Billy Sunday’s preaching against alcohol led to the passage of the 18th Amendment. He stated: “I am the sworn, eternal, uncompromising enemy of the Liquor Traffic. I ask no quarter and I give none. I have drawn the sword in defense of God, home, wife, children and native land, and I will never sheathe it until the undertaker pumps me full of embalming fluid, and if my wife is alive, I think I shall call her to my beside and say: ‘Nell, when I am dead, send for the butcher and skin me, and have my hide tanned and made into drum heads, and hire men to go up and down the land and beat the drums and say, ‘My husband, “Bill” Sunday still lives and gives the whiskey gang a run for its money.'”
In 1910, Billy Sunday preached a historic revival in Joplin, Missouri, a mining town known for hotels, women of the night, gambling and saloons.
Rev. Frank Neff of the Independence Avenue Methodist Episcopal Church in Kansas City, and president of the Ministers Alliance of Joplin, told reporters: “We expect a great clean up in the city, but it will be in the nature of a religious awakening which will result in a permanent clean up and will come from a sincere desire of the people.”
During Joplin’s “Fifty Days of Sunday,” Billy Sunday explained: “A revival is the conviction of sin. Inside the church there must be a spiritual revival before it gets outside.”
In his animated style, Billy Sunday said: “Temptation is the devil looking through the keyhole. Yielding is opening the door and inviting him in.”
Billy Sunday warned not to remove the Bible from public schools: “Rivers of America will run with blood filled to their banks before we will submit to them taking the Bible out of our schools.”
One cannot but wonder what Billy Sunday would think of news reports of school shootings? Perhaps more important than a national conversation on guns, he would call for a national inquiry into what killer kids are being taught in public schools. Could it be that thoughts precede actions? That the confusion being programmed into students minds might have some bearing on their behavior? With computers there is hardware and software. Instead of banning the hardware of guns, maybe it would be more important to ban the corrupted software children are being indoctrinated with, the secular-atheistic-transgenderism which teaches there is no right or no wrong?
Billy Sunday’s revival preaching followed in the tradition of:
- Scotland revivals beginning in the 1730s
- First Great Awakening preaching of George Whitefield
- Second Great Awakening camp meetings
- pre-Civil War preaching of Charles Finney
- 1857 New York City’s Noontime Businessmen Prayer Meeting Revival led by Jeremiah Lanphier
- post-Civil War evangelist D.L. Moody
- Welsh revivals at the turn of the last century
Billy Sunday inspired famous tent evangelists and revival preachers such as Oral Roberts and Billy Graham. Billy Sunday spoke in city after city across America where tens of thousands heard him in month-long meetings. Huge wooden auditoriums, called Billy Sunday Tabernacles, were built to accommodate the crowds. The Billy Sunday Tabernacle in Winona was the largest auditorium in northern Indiana for many years, seating 7,500. A Billy Sunday museum is on the campus of Grace College and Seminary in Winona Lake, Indiana.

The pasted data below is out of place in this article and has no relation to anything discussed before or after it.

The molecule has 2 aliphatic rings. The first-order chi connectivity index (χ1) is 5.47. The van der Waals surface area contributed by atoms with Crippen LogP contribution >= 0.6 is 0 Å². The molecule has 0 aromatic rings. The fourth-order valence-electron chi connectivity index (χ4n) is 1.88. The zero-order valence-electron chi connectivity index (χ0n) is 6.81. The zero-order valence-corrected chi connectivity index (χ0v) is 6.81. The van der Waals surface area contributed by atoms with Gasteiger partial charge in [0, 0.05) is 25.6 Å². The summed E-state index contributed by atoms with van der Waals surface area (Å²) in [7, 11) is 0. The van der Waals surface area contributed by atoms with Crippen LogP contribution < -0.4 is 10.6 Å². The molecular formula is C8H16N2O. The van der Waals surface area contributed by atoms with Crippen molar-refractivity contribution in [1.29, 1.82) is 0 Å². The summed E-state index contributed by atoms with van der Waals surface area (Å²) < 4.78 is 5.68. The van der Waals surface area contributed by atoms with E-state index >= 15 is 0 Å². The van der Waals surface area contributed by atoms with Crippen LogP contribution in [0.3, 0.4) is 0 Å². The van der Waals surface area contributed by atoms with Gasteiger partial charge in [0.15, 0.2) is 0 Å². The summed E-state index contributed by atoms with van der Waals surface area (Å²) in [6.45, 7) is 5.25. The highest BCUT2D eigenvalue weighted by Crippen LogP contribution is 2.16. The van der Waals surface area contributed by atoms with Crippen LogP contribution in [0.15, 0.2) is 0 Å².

Billy Sunday was a pioneer in gospel radio broadcasting, along with:
- Paul Rader – pastor of Moody Church in Chicago
- Charles Fuller – founder of Fuller Theological Seminary
- Aimee Semple McPherson – founder of the Foursquare Church
- William Ward Ayer – pastor of Calvary Baptist Church in Manhattan
- Walter A. Maier – The Lutheran Hour
- Donald Grey Barnhouse – The Bible Study Hour
- “Fighting Bob” Shuler
- Father Charles Coughlin
Religious radio stations were initially unregulated. Sometimes their powerful signals overlapped sports and other broadcasts, and occasionally they aired programing critical of politicians. This resulted in government regulating radio in 1926 by the FRC (Federal Radio Commission), which became the FCC in 1934.
Teaching that salvation was through faith in Jesus Christ, not in organized religion, Billy Sunday explained that churches were fine so far as they were “in the world, but all wrong when the world is in them,” adding:
- “You can go to hell just as fast from the church door as from the grog shop or bawdy house.”
- “Going to church doesn’t make you a Christian any more than going to a garage makes you an automobile.”
He assured believers of God’s forgiveness: “The devil says I’m out, but the Lord says I’m safe.
He challenged: “Live so that when the final summons comes you will leave something more behind you than an epitaph on a tombstone.”
Billy Sunday stated: “I never see a man or a woman or boy or girl but I do not think that God has a plan for them. … He will use each of us to His glory if we will only let Him.”